scene from which it is taken; and I trust they will find that the
beautiful extracts, the select passages, they may choose to give
their sisters in this way, will be much better relished and
understood from their having some notion of the general story
from one of these imperfect abridgments :-which if they be
fortunately so done as to prove delightful to any of you, my
young readers, I hope will have no worse effect upon you, than
to make you wish yourselves a little older, that you may be
allowed to read the Plays at full length; such a wish will be
neither peevish nor irrational. When time and leave of judicious
friends shall put them into your hands, you will discover in such
of them as are here abridged (not to mention almost as many
more which are left untouched) many surprising events and turns
of fortune, which for their infinite variety could not be contained








viii Preface.

in this little book, besides a world of sprightly and cheerful
characters, both men and women, the humour of which I was
fearful of losing if I attempted to reduce the length of them.
What these Tales have been to you in childhood, that and
much more it is my wish that the true Plays of Shakespeare may
prove to you in older years-enrichers of the fancy, strengtheners
of virtue, a withdrawing from all selfish and mercenary thoughts, a
lesson of all sweet and honourable thoughts and actions, to teach
you courtesy, benignity, generosity, humanity: for of examples,
teaching these virtues, his pages are full.

































TALE PAGE
I. THE TEMPEST ... ... I
II. A MIDSUMMER NIGHT'S DREAM ... 13
III. THE WINTER'S TALE ... ** 25
IV. MUCH ADO ABOUT NOTHING ........ ... 36

V. As You LIKE IT ...... .. ** 49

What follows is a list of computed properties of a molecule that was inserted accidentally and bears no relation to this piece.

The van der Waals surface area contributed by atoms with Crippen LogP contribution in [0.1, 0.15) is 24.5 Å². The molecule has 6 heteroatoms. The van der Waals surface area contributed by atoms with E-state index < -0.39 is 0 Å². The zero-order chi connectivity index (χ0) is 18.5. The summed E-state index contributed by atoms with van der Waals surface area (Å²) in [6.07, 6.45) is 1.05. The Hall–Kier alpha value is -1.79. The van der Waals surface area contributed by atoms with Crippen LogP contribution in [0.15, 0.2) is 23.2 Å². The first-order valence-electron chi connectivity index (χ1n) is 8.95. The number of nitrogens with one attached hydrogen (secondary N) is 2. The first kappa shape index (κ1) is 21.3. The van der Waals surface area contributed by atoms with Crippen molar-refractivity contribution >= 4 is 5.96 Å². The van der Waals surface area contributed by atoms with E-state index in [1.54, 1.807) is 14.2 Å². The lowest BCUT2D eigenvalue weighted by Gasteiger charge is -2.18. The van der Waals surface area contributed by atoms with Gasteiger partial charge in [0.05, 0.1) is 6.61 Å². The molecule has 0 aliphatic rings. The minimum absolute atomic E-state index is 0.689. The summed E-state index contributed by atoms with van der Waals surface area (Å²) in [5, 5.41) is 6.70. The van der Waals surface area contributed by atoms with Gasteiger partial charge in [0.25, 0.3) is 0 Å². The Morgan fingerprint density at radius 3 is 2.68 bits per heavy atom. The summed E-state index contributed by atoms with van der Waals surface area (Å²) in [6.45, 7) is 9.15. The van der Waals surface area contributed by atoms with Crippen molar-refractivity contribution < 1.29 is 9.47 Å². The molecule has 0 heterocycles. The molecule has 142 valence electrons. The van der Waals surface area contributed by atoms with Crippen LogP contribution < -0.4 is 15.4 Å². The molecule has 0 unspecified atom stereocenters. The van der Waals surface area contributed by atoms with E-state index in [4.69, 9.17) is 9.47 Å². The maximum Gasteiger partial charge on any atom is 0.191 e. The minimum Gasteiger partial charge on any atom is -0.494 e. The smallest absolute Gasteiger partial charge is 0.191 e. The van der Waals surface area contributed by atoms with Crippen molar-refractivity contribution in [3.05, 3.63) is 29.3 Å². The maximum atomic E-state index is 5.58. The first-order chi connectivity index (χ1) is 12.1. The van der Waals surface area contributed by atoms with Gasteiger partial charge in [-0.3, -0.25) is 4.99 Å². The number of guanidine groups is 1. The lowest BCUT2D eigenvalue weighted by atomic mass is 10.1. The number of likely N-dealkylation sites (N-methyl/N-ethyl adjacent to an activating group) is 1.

VI. THE TWO GENTLEMEN OF VERONA ... .... 65
VII. THE MERCHANT OF VENICE ... ....** 78
VIII. CYMBELINE ... ... ... *** *** 91
-a
IX. KING LEAR* ... ...4 ... 104
X. MACBETH ... ... ... ** 119

XI. ALL'S WELL THAT ENDS WELL ......... 130
XII. THE TAMING OF THE SHREW ... ... ... 142
XIII. THE COMEDY OF ERRORS ... ... ** ** ** 53
XIV. MEASURE FOR MEASURE .......... 167
XV. TWELFTH NIGHT; OR, WHAT YOU WILL ......... 182
XVI. TIMON OF ATHENS* ...... 195
XVII. ROMEO AND JULIET ... .**.. .... 208
XVIII. HAMLET, PRINCE OF DENMARK* .. ...... 225
XIX. OTHELLO ... .... .. .. 241
XX. PERICLES, PRINCE OF TYRE ... ... *** 254

The six plays marked with an asterisk (*) were written entirely by Charks Lamb; the
others are by his sister, Mary Lamb.



























LIST OF ILLUSTRATIONS.


PAGE
THE TEMPEST.
He followed in amazement the sound of Ariel's voice" ... ...... i

A MIDSUMMER NIGHT'S DREAM.
"His ass's head crowned by her with flowers ... ... ... 13

THE WINTER'S TALE.
What fine chisel could ever yet cut breath ?" ... 25

MUCH ADO ABOUT NOTHING.
"They saw Borachio standing under the window" 36

As You LIKE IT.
Spoils our young trees with carving Rosalind upon their barks ... ... 49

THE Two GENTLEMEN OF VERONA.
Serenading the lady Silvia with music ... ... ... ... 65

THE MERCHANT OF VENICE.
"It is not so named in the bond ... ... ... ... 7

CYMBELINE.
Getting out of the trunk, he examined the chamber with great attention" ... 91

KING LEAR.
Lear did not long survive this kind child ** o4